Loyalty pays – or does it?
Lisa Martin (pictured) is development director at TMA Club
The chances are, that if you turn on your TV, radio or computer you will have seen or heard adverts from telecoms or utility providers with fantastic deals. These adverts will offer new customer promotions and exclusive offers, often different to what they offer their existing customers.
While these offers are obviously great news if you’re looking for a new phone contract, broadband deal or gas provider, it’s certainly justified for existing customers of these providers to ask, ‘why aren’t my terms as good?’ It seems as if existing customers are being punished for showing dedication and loyalty to their current provider. Existing clients may not be receiving any opportunity to make the most of new business offers, and this seems unfair.
Unfortunately, the protection industry is little different. With so much noise around the need to build customer loyalty, this seems like a missed opportunity to generate goodwill amongst a large customer base.
For advisers, constantly reviewing customer policies can add a layer of complexity – and one that isn’t required. A mortgage review may link to the product term, however a protection policy may have a long term, which should receive a more regular review than just at the point of the mortgage review. This is one reason in particular to keep in touch.
With new offers and product enhancements frequently being made, advisers know about policy options for amendments on certain life events, but do the customers? I suspect that this is not the case.
Sometimes, with certain providers, advisers have to go through the process of cancelling clients’ existing policies – and signing them up to secure the most suited premiums and cover. The whole process could be vastly simplified, and loyalty rewarded!
Navigating the product maze
As part of best practice, advisers should be reviewing client’s policies on a regular basis.
Discussing a client’s protection needs is essential so that they are provided with the most appropriate solutions suited to match their changing needs.
It is impossible to put a price on the huge benefits of having Protection cover whether this be life, critical illness or income cover, or a combination of all three.
What was right for the client 12 months ago may not now meet their needs. If a broker realises that a policy is no longer fit for purpose, due to a change in the client’s personal circumstances, they have a responsibility to seek out a more suitable option for their client.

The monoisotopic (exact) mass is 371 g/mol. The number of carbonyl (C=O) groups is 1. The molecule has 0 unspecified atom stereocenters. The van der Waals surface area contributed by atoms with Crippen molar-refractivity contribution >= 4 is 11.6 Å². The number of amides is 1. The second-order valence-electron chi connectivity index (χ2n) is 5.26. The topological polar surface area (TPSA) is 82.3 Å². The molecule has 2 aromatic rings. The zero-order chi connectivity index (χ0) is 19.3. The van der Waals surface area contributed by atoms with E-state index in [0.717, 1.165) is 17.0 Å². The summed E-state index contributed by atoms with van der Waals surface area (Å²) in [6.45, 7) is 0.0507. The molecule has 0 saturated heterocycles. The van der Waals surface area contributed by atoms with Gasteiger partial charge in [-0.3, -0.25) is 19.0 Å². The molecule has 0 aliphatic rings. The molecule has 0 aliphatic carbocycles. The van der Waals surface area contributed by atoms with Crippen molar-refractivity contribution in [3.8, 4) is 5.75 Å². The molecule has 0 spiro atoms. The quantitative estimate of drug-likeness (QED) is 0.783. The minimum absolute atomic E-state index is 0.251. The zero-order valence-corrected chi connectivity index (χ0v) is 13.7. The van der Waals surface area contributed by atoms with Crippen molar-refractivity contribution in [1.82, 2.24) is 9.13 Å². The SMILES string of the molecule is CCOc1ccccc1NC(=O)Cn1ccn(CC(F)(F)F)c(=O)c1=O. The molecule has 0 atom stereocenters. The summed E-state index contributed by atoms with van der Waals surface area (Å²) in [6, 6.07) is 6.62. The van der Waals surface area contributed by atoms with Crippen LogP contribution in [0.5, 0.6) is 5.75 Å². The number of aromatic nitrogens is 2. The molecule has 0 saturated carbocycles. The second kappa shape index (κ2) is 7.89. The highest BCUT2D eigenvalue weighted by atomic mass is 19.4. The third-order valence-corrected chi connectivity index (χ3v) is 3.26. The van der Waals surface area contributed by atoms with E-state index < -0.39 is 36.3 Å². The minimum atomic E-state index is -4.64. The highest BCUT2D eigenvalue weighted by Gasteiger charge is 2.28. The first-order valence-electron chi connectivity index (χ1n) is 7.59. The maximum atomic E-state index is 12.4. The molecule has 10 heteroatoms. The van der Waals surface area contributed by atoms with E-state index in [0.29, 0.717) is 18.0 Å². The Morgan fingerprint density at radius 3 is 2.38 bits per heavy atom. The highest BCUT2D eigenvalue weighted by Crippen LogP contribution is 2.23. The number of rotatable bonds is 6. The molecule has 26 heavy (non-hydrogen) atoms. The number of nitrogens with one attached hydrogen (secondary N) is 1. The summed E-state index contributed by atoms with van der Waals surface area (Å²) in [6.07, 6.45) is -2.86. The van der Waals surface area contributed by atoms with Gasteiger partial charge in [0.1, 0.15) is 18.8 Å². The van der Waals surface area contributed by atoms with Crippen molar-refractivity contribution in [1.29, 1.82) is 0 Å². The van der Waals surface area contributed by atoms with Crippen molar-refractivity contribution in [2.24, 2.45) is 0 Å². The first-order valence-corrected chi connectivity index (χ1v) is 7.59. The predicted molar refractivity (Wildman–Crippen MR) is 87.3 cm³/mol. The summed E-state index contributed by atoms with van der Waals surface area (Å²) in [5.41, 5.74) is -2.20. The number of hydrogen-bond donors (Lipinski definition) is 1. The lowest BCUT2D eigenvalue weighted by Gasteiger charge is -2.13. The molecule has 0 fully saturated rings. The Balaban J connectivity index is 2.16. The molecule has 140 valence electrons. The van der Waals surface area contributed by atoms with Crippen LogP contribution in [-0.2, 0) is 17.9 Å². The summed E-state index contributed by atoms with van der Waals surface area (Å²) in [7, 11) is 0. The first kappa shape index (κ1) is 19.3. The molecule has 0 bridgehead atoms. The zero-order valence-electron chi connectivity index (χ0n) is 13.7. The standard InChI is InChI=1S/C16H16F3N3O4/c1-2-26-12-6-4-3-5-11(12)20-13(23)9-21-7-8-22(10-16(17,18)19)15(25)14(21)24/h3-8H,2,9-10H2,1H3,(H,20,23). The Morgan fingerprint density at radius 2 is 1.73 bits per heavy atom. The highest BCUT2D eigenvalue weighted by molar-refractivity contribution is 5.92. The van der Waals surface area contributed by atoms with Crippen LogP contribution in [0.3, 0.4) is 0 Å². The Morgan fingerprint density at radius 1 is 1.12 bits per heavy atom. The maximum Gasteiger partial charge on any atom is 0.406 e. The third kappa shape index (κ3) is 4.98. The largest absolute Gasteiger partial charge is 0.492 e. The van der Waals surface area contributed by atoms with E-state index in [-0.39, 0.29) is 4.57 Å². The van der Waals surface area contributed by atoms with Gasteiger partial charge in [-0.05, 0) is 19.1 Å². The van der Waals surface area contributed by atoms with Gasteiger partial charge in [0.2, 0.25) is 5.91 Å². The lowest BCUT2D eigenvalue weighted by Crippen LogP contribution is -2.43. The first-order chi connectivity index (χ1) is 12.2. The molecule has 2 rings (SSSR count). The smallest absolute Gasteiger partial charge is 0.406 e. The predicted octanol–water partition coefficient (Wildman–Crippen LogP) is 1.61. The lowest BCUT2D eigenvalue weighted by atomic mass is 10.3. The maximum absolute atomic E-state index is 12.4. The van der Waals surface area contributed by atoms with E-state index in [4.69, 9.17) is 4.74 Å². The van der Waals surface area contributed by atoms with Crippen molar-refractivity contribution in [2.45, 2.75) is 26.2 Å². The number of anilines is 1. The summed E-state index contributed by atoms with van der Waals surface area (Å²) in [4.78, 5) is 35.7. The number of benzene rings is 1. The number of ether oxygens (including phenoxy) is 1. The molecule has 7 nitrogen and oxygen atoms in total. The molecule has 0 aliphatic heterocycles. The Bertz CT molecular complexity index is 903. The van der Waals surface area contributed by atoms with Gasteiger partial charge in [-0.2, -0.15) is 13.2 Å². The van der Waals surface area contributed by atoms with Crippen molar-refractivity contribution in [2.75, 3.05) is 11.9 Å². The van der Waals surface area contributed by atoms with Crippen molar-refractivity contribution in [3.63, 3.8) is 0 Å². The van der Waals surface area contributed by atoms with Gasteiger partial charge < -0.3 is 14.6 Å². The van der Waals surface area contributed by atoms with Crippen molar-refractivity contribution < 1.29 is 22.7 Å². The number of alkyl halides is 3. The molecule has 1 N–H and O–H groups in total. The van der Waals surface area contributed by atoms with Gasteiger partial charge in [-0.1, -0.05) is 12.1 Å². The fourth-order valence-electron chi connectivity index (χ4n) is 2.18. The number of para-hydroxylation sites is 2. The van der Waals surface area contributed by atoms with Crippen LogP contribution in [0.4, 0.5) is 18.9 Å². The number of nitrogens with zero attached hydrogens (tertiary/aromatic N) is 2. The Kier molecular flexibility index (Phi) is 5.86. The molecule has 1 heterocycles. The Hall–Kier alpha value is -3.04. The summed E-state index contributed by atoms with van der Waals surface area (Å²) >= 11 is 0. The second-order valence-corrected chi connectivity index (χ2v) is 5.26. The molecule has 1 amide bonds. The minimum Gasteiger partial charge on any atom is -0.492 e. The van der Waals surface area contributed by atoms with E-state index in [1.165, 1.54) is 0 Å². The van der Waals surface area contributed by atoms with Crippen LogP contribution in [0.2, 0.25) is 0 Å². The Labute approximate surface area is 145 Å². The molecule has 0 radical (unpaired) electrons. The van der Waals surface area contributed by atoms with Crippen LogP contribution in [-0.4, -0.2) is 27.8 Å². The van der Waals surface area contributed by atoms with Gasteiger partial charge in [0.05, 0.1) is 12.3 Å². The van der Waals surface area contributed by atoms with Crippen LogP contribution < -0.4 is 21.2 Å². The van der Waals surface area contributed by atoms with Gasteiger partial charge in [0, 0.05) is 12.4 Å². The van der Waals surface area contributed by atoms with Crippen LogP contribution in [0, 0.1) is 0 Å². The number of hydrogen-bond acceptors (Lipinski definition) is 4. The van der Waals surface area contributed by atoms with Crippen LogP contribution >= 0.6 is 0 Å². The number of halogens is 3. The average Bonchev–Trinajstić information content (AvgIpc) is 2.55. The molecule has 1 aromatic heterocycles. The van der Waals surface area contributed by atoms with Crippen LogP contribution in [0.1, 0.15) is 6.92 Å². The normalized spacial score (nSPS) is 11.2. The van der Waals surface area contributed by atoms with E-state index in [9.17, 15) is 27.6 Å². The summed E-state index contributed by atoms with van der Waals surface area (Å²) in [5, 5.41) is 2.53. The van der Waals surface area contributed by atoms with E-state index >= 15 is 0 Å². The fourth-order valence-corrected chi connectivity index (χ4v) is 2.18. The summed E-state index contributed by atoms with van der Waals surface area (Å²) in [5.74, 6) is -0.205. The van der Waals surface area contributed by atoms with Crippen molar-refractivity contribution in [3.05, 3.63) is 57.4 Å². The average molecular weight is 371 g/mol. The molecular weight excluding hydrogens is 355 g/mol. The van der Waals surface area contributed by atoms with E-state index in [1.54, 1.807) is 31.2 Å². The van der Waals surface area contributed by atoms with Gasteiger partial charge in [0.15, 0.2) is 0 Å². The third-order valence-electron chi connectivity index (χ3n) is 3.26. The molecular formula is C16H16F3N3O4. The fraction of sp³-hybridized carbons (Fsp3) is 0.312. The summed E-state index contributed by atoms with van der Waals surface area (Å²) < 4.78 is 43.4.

A broken system
However, a broken system lies at the outset and there seems to be a number of hurdles for the adviser to overcome before they can issue a policy to a client.
Firstly, and unfairly for advisers, it has been suggested that they solely review and rewrite the policy in order to receive a new stream of commission, so called ‘churning the book’.
Secondly, the ability to easily source comparisons of existing policies, some of which will have been in situ for quite some time, can be difficult to accurately compare, which when wishing to ensure they can demonstrate rationale, and facts for a compliant sale is not simple. Health definitions and policy wording can be difficult for an untrained person in the medical field to understand. Fortunately, we have seen the emergence of support tools such as CIExpert to help with this process.
Finally, for providers, persistency and lapse rates are strictly monitored, and the perception based on data alone can lead to an unfair perception that there has been some unsatisfactory sales process, or poor customer outcome. In fact, when delving behind the numbers, this has demonstrated actions which have led to a much more positive outcome for the customer.
Within the industry and wider society, innovation is happening all the time which is promising better results for advisers and customers alike. Actuarial assessments and the analysis of claims are becoming much more detailed and advancements in medical science are leading to better client or patient outcomes. Coupled with this, the population has become much more educated about health and ways to help increase life expectancy and reduce illness.
There has also been increased access to medical support, including specialist doctors, enhanced screening, scans, the NHS’ smoke-free helpline and numerous other out-of-hours specialist support services.
These are all providing benefits for customers, old and new, and could be easily translated into more refined products and processes. By helping existing clients to benefit from new, improved rates it can only have a positive impact on customer loyalty. At the moment, there is little incentive for borrowers to remain loyal.
At TMA we work with a range of organisations, including CIExpert, which offers a comparison service putting new and old policies side by side. It is tools like this, along with further support for intermediaries, that are going to help the advisor, in ensuring the customer has the right type and level of cover, improve the confidence of advisors, and crucially simplify the process for the advisor and customer as part of the process.